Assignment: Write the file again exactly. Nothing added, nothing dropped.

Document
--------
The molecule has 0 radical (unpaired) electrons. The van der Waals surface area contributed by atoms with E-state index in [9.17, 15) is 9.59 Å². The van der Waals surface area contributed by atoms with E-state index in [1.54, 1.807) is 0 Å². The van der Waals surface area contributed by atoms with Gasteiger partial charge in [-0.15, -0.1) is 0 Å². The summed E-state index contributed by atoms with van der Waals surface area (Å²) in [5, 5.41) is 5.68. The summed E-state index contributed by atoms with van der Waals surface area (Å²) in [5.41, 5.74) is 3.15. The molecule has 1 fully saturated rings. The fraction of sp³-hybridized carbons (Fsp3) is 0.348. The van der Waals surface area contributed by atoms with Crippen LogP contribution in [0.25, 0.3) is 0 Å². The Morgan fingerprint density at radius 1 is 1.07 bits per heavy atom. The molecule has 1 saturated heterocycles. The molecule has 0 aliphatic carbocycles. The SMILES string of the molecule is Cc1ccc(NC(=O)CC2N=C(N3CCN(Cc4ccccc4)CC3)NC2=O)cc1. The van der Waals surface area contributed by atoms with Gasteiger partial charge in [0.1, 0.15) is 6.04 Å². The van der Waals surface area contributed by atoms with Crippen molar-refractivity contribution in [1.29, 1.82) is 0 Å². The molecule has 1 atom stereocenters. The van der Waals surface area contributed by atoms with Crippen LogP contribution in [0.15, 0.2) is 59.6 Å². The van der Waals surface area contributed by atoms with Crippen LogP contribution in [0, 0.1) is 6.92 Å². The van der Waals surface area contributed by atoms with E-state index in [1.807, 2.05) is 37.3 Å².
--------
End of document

The molecule has 0 radical (unpaired) electrons. The van der Waals surface area contributed by atoms with E-state index in [9.17, 15) is 9.59 Å². The van der Waals surface area contributed by atoms with E-state index in [1.54, 1.807) is 0 Å². The van der Waals surface area contributed by atoms with Gasteiger partial charge in [-0.15, -0.1) is 0 Å². The summed E-state index contributed by atoms with van der Waals surface area (Å²) in [5, 5.41) is 5.68. The summed E-state index contributed by atoms with van der Waals surface area (Å²) in [5.41, 5.74) is 3.15. The molecule has 1 fully saturated rings. The fraction of sp³-hybridized carbons (Fsp3) is 0.348. The van der Waals surface area contributed by atoms with Crippen LogP contribution in [0.25, 0.3) is 0 Å². The Morgan fingerprint density at radius 1 is 1.07 bits per heavy atom. The molecule has 1 saturated heterocycles. The molecule has 0 aliphatic carbocycles. The SMILES string of the molecule is Cc1ccc(NC(=O)CC2N=C(N3CCN(Cc4ccccc4)CC3)NC2=O)cc1. The van der Waals surface area contributed by atoms with Gasteiger partial charge in [0.1, 0.15) is 6.04 Å². The van der Waals surface area contributed by atoms with Crippen molar-refractivity contribution in [1.29, 1.82) is 0 Å². The molecule has 1 atom stereocenters. The van der Waals surface area contributed by atoms with Crippen LogP contribution in [0.15, 0.2) is 59.6 Å². The van der Waals surface area contributed by atoms with Crippen LogP contribution in [0, 0.1) is 6.92 Å². The van der Waals surface area contributed by atoms with E-state index in [1.807, 2.05) is 37.3 Å².